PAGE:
Furthermore, Agnes and Herb specifically point out to Vision that ‘Geraldine’ is a threat, since she doesn’t have a husband or a home. As they put it, she is there because of, well, something. They don’t actually say why, but, as the episode later indicates, the implication is that ‘Geraldine’ is there because everyone in town is trapped. However, I don’t trust Agnes (played by Kathryn Hahn) in this scene. It felt to me like she was deliberately sowing doubt in Vision, and it seemed like she didn’t want Geraldine to be there. And why wouldn’t she want ‘Geraldine’ to be there? Because it would appear that Geraldine is not who she says she is (her real identity can be googled, but I would advise that you don’t do that).
While alone with Wanda (and her newborn twins), Geraldine is seen wearing a necklace with a sword-like symbol (likely a reference to the S.W.O.R.D. organization whose involvement has been hinted at in the previous episodes), and, when Wanda mentions her brother Pietro Maximoff, Geraldine crosses a line that Wanda isn’t comfortable with. Geraldine reveals to Wanda that she knows how Pietro died, and this piece of information — or perhaps the fact that she mentions Ultron — startles and awakes Wanda, who, with piercing eyes, becomes increasingly menacing before she expels ‘Geraldine’ from her little bubble universe. As the episode comes to a close, we see agents or soldiers circle around Geraldine, as she wakes up outside of Wanda’s bubble universe.
I guess, you could say that the cat is out of the bag in more ways than one. Because, in this episode, Vision and Wanda basically revealed their powers (including Vision’s superspeed, which was, of course, also Pietro’s superpower), or abilities, to the community without any repercussions. On top of all of that, Vision should now suspect that something is seriously wrong. It may be very revealing to see how Vision acts in the upcoming episodes, as we still need to find out exactly how he has been brought back.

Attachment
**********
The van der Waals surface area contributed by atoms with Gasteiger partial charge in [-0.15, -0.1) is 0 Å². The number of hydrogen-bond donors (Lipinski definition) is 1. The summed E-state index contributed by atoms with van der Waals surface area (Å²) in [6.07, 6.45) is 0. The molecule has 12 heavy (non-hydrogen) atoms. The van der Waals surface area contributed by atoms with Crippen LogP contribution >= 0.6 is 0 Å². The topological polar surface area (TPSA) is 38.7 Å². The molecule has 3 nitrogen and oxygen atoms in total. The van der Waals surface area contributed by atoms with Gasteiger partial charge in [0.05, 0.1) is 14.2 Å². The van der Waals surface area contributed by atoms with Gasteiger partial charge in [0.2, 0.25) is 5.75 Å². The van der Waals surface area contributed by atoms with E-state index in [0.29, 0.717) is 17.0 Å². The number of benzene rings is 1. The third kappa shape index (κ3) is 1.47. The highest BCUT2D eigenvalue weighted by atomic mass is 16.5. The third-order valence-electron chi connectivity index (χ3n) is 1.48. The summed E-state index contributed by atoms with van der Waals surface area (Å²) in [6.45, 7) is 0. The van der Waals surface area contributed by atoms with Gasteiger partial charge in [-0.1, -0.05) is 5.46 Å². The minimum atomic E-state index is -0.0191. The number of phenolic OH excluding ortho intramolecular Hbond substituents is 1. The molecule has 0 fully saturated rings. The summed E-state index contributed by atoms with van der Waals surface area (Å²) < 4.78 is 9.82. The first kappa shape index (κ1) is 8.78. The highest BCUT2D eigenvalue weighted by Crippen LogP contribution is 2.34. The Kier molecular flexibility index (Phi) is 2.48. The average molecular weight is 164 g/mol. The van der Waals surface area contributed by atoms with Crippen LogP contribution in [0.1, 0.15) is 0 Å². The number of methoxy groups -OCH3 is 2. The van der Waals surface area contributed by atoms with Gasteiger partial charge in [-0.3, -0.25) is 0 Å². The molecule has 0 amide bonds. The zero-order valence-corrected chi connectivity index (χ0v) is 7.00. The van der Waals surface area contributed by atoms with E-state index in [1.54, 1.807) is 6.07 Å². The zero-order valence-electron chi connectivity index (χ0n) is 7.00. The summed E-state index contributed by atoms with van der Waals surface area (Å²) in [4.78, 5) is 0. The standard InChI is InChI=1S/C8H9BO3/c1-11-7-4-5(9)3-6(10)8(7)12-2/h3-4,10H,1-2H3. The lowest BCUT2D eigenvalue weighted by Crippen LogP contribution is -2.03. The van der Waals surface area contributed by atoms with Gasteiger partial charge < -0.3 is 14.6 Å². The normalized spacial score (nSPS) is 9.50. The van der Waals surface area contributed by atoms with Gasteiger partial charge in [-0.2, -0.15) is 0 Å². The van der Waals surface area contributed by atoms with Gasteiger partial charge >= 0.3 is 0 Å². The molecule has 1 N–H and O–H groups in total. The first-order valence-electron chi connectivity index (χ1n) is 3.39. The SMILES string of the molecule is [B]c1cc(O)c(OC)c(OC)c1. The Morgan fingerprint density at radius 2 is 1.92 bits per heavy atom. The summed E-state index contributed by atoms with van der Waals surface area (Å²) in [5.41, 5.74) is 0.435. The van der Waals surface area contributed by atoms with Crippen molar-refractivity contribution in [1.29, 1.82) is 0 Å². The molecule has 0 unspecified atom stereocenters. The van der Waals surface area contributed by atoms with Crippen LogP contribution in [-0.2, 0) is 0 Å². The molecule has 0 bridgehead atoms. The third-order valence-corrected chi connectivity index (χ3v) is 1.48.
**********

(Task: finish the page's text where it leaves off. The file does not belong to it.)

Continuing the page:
I think this is the episode that essentially changes the nature of the show. Now the series cannot, and likely won’t, rely as much on situational comedy and artifice. There is a world outside of Wanda’s ‘Truman Show,’ and now we need answers. The faux sitcom world is coming apart at the seams. And with ‘Geraldine’ alive on the outside, I ‘guesstimate’ that we will get some of the answers that we want in the upcoming episodes.
It would be very remiss of me if I neglected to mention this episode’s in-universe 1970s-styled commercial. In previous episodes, the commercials have referenced both Stark Industries, Wanda’s childhood, Baron von Strücker, and Hydra. In Now In Color, we see a commercial for a blue soap called ‘Hydra Soak’ that, the commercial claims, can help you to escape your world, make your problems float away, and, interestingly, allow you to discover your inner goddess. It is obviously a reference to Hydra, but there is more to it than that. The commercial monologue seems to indirectly reference exactly what is going on in the show, with Wanda having become more powerful and eluded her grief. I should also say that the entire commercial may also double as a reference to a line of dialogue from Agents of SHIELD (more specifically a line of dialogue spoken by Agent Coulson in the season four episode titled ‘Identity and Change’).
Although I think the scene with the stork was overlong, I think Teyonah Parris and, especially, Elizabeth Olsen are spectacular in this episode. They both change styles effortlessly, and, with Olsen, it is sometimes frightening. I love that Marvel has found a way to let Olsen show her range, which I think this show is already doing.
It is true that WandaVision is still deliberately paced and that this is another setup episode. In the long run, that may be frustrating for some viewers. But I think they found a pleasing balance between the sitcom and the mystery in this episode. On the whole, I quite like how the artifice of the bubble universe is coming apart at the seams after only three episodes. The laugh track is becoming jarring and ominous, Vision is asking the right questions, and the neighborhood is starting to slowly show exactly how much they know about the bubble universe. I love that the show is now starting to become something akin to The Truman Show but with moments that are genuinely unsettling every now and then.
– Review Written by Jeffrey Rex Bertelsen.